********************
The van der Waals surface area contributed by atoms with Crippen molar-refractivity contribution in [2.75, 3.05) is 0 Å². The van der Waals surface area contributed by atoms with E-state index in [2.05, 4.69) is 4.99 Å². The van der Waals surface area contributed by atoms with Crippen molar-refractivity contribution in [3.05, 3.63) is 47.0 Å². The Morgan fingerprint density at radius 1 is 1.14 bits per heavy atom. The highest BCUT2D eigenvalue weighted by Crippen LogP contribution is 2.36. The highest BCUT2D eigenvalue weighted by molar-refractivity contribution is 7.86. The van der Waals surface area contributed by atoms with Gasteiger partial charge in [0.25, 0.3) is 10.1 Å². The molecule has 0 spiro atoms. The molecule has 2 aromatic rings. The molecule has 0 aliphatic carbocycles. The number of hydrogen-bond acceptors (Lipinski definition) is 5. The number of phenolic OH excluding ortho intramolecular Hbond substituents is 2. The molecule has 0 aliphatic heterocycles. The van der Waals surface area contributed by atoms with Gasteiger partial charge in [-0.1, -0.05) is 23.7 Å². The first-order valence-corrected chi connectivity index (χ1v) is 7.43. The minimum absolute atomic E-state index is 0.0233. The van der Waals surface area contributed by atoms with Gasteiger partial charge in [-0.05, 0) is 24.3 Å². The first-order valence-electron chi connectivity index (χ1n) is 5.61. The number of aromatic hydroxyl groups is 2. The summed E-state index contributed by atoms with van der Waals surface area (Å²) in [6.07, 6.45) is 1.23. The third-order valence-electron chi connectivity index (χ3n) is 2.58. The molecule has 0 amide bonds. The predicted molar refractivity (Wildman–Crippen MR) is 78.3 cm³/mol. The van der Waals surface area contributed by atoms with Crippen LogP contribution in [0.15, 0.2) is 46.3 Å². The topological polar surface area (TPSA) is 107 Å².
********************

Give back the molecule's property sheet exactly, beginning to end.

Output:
The van der Waals surface area contributed by atoms with Crippen molar-refractivity contribution in [2.75, 3.05) is 0 Å². The van der Waals surface area contributed by atoms with E-state index in [2.05, 4.69) is 4.99 Å². The van der Waals surface area contributed by atoms with Crippen molar-refractivity contribution in [3.05, 3.63) is 47.0 Å². The Morgan fingerprint density at radius 1 is 1.14 bits per heavy atom. The highest BCUT2D eigenvalue weighted by Crippen LogP contribution is 2.36. The highest BCUT2D eigenvalue weighted by molar-refractivity contribution is 7.86. The van der Waals surface area contributed by atoms with Gasteiger partial charge in [0.25, 0.3) is 10.1 Å². The molecule has 0 spiro atoms. The molecule has 2 aromatic rings. The molecule has 0 aliphatic carbocycles. The number of hydrogen-bond acceptors (Lipinski definition) is 5. The number of phenolic OH excluding ortho intramolecular Hbond substituents is 2. The molecule has 0 aliphatic heterocycles. The van der Waals surface area contributed by atoms with Gasteiger partial charge in [-0.1, -0.05) is 23.7 Å². The first-order valence-corrected chi connectivity index (χ1v) is 7.43. The minimum absolute atomic E-state index is 0.0233. The van der Waals surface area contributed by atoms with Gasteiger partial charge in [-0.05, 0) is 24.3 Å². The first-order valence-electron chi connectivity index (χ1n) is 5.61. The number of aromatic hydroxyl groups is 2. The summed E-state index contributed by atoms with van der Waals surface area (Å²) in [6.07, 6.45) is 1.23. The third-order valence-electron chi connectivity index (χ3n) is 2.58. The molecule has 0 amide bonds. The predicted molar refractivity (Wildman–Crippen MR) is 78.3 cm³/mol. The van der Waals surface area contributed by atoms with Crippen LogP contribution in [0.15, 0.2) is 46.3 Å². The topological polar surface area (TPSA) is 107 Å².